Much as our genetic sequence is passed from parent to child, epigenetic "marks" that sit on our genes are also inherited. These "marks," usually small methyl groups, are attached to genes' backbones and convey information, such as identifying which parent the gene came from. The marks also normally turn genes on or off. But just as changes in genes' sequences can cause diseases such as cancer, gain or loss of epigenetic marks can, too, by improperly turning genes on or off.
"Epigenetics may be as important in certain conditions, or in contributing to the risk of developing certain conditions, as the genetic sequence is in other cases," says Andrew Feinberg, M.D., King Fahd Professor of Medicine and principal investigator of the epigenetics grant. "Epigenetics doesn't underlie all human disease, but we definitely need to develop the technology to figure out when and where epigenetic changes do influence health and disease."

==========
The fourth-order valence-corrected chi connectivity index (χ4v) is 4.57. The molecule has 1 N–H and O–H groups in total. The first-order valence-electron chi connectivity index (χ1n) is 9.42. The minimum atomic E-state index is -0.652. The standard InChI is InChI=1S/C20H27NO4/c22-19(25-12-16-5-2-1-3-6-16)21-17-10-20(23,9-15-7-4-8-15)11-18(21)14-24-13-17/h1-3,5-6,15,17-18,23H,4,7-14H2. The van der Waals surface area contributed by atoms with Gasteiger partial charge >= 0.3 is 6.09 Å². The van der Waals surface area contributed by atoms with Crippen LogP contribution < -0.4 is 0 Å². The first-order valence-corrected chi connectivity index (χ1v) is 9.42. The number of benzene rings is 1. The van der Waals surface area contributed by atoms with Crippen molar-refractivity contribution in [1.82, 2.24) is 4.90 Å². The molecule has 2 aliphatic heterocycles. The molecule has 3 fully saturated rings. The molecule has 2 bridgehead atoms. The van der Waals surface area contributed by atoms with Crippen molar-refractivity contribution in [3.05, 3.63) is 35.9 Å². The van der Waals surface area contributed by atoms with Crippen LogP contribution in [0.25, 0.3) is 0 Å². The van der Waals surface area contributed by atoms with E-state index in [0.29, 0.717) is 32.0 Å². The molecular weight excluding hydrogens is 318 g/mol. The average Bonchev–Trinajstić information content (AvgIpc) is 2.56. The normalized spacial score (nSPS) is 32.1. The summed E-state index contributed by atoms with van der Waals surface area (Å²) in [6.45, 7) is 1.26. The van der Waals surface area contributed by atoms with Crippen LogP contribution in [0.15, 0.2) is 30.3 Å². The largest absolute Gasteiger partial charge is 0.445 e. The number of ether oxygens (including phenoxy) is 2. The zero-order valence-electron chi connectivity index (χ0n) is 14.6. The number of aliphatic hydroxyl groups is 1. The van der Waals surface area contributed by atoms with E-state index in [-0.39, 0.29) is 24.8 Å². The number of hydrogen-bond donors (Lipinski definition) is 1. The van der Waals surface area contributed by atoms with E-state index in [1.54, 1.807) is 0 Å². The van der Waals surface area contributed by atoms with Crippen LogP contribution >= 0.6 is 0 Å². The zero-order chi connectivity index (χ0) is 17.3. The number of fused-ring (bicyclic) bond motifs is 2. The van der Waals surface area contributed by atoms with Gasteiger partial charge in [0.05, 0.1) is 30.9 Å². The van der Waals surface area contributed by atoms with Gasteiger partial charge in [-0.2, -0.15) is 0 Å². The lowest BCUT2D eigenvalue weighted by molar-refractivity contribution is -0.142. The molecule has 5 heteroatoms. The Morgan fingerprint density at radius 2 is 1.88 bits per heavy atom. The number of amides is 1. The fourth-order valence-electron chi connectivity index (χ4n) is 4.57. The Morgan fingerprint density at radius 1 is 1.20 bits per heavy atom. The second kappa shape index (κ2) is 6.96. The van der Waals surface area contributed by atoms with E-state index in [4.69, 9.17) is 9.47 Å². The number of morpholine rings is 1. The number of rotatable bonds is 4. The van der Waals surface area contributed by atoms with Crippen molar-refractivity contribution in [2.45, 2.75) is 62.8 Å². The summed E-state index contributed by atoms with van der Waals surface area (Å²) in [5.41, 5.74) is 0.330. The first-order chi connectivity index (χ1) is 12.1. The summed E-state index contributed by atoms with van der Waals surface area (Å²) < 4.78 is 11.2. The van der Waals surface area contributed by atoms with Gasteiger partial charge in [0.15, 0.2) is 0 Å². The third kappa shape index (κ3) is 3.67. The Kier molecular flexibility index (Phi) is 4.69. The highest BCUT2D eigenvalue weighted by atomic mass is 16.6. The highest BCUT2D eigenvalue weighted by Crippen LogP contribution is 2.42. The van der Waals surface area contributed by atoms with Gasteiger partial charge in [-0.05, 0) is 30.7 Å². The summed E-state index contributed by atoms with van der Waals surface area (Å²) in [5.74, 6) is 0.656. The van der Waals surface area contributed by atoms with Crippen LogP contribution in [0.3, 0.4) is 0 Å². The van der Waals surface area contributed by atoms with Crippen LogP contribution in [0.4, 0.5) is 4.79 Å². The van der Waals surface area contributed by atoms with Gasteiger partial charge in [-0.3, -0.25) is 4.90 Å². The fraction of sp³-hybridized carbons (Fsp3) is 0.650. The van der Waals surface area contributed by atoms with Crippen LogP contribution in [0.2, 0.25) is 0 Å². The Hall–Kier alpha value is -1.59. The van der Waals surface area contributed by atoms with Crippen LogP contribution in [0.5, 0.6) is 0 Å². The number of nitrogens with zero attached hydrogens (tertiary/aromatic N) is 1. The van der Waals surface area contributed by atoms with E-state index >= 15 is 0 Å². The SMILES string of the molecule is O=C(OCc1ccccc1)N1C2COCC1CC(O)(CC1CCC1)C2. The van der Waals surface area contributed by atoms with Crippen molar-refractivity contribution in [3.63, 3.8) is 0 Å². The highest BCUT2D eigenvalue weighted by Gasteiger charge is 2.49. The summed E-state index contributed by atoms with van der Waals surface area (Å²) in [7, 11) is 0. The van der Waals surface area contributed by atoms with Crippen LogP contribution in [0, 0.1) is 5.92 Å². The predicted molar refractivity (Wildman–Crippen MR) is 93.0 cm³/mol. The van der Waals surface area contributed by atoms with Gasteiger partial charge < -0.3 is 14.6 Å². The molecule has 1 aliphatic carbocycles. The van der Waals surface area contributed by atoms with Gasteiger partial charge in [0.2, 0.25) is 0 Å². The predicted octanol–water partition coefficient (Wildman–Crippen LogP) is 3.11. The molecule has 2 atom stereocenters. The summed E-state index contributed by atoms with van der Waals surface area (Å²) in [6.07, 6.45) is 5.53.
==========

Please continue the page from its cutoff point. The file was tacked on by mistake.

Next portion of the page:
Feinberg, who pioneered the study of epigenetics in cancer, will lead the new Center for the Epigenetics of Common Human Disease at Johns Hopkins, which is funded by the National Human Genome Research Institute and the National Institute of Mental Health. Through the center's grant, Feinberg and his colleagues will first develop tools to create comprehensive information about epigenetics and then apply that information to the study of autism and bipolar disorder. The epigenetic information and technologies will also be available to researchers investigating other conditions.